Fearing an invasion of Ukraine by Russia, dozens of countries are urging their citizens there to leave and are cutting back their diplomatic staff.
Among the countries that have called on their nationals to leave Ukraine are: the United States, Germany, Italy, Britain, Ireland, Belgium, Luxembourg, the Netherlands, Canada, Norway, Estonia, Lithuania, Bulgaria, Slovenia, Australia, Japan, Israel, Saudi Arabia and the United Arab Emirates.
The U.S. ordered the departure of most of its diplomatic staff in Kyiv, maintaining a consular presence in the western city of Lviv.
Russia added to the ominous tone by pulling some of its diplomatic staff out of Ukraine, with the Foreign Ministry saying Saturday its decision was prompted by fears of "possible provocations from the Kyiv regime."
The Dutch airline KLM announced Saturday that it was suspending its flights to Ukraine until further notice.
Ukraine's budget airline SkyUp said Sunday that its flight from Portugal to Kyiv was forced to land in Moldova because the plane's Irish leasing company had revoked permission for it to cross into Ukraine.
But the Ukrainian infrastructure ministry said Sunday the country would leave its airspace open despite the possibility of a Russian invasion.
Costs and speculation
Efforts to defuse the crisis in Ukraine via a frenzy of telephone diplomacy failed to ease tensions Saturday, with U.S. President Joe Biden warning that Russia faces "swift and severe costs" if its troops carry out an invasion.
Russian President Vladimir Putin slammed Western claims that Moscow was planning such a move as "provocative speculation" that could lead to conflict in the ex-Soviet country, according to a Russian readout of a call with French President Emmanuel Macron.
Speaking after new phone talks between Putin and Biden, the Kremlin's top foreign policy advisor Yury Ushakov told a conference call: "Hysteria has reached its peak."
"We don't understand why false information about our intentions is being passed to the media," Ushakov told reporters.
He said that Putin once again complained that the West has been arming Ukraine and that Kyiv authorities have been "sabotaging" Western-brokered peace agreements to end a years-long conflict in eastern Ukraine.
The Pentagon said Sunday that the latest top-level U.S.-Russian contacts did not provide "any cause for optimism" following the one-hour phone conversation Saturday between Biden and Putin.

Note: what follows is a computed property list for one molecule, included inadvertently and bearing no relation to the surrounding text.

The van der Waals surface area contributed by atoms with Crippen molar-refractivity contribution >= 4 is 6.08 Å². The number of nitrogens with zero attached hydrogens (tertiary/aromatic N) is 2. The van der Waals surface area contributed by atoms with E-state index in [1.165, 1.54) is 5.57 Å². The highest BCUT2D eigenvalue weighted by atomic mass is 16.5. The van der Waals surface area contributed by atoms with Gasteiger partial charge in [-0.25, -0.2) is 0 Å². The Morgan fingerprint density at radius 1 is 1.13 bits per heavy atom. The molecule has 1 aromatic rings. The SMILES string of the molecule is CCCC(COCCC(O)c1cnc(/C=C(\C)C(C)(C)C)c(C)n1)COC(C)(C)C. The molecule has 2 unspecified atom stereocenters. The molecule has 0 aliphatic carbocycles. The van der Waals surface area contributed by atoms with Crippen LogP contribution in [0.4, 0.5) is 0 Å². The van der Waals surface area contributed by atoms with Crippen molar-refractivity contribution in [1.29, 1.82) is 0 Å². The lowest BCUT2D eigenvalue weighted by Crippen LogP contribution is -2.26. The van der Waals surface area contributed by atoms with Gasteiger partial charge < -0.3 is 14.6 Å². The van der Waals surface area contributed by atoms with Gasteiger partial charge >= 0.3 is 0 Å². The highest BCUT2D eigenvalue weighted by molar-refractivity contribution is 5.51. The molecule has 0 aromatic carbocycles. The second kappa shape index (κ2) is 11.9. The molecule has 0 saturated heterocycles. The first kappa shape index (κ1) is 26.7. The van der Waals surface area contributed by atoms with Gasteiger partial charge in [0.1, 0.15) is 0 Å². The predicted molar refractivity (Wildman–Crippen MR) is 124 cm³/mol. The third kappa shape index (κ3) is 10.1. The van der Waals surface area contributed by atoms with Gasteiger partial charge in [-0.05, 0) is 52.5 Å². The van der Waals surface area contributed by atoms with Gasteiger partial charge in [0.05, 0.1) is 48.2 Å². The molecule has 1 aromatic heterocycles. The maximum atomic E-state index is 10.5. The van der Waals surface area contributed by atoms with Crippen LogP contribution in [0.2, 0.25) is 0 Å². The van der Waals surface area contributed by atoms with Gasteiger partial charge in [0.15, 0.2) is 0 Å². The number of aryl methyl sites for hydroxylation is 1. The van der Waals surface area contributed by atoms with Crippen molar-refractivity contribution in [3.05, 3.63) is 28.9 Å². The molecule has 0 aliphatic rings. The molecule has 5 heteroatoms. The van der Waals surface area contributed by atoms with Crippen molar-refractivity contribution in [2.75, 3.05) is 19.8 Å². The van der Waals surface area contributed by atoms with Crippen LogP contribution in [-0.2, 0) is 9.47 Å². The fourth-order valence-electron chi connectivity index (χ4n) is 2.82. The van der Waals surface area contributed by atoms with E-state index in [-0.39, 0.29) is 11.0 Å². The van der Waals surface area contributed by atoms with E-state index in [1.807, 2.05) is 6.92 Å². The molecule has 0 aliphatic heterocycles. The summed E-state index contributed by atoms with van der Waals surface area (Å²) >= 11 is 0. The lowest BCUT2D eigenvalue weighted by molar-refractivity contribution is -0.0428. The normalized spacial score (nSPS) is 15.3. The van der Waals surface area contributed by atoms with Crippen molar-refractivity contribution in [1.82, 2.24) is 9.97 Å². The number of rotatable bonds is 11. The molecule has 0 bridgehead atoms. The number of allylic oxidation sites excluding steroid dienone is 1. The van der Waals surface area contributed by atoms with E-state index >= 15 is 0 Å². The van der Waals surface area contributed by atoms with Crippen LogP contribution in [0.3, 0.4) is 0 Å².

U.S. national security adviser Jake Sullivan used some of the most specific — and chilling — language yet employed by an American official, warning that an invasion is "likely to begin with a significant barrage of missiles and bomb attacks... so innocent civilians could be killed."
That, he said, would be followed by a ground invasion in which "innocent civilians could get caught in the crossfire."
A Russian anti-submarine destroyer chased off a U.S. submarine during planned military drills near the Kuril Islands in the northern Pacific, forcing it to leave the country's territorial waters, Moscow said Saturday.
Russia’s Defense Ministry said it had summoned the U.S. defense attache in Moscow over the incident.
The U.S. military however denied the account, saying: "There is no truth to the Russian claims of our operations in their territorial waters."
Russia's Navy on Saturday launched large-scale exercises in the Black Sea even as Moscow dismissed as "hysteria" a U.S. warning that a Russian attack on Ukraine could begin within days.
Over 30 vessels from the Black Sea Fleet took to the sea from Sevastopol and Novorossiysk “to defend the coast of the Crimea peninsula ... from possible military threats," the military said.
As well as the naval exercises, large-scale Russian military drills are underway with the country's authoritarian ally Belarus, which lies just north of Ukraine and which also borders the European Union.
AFP contributed reporting.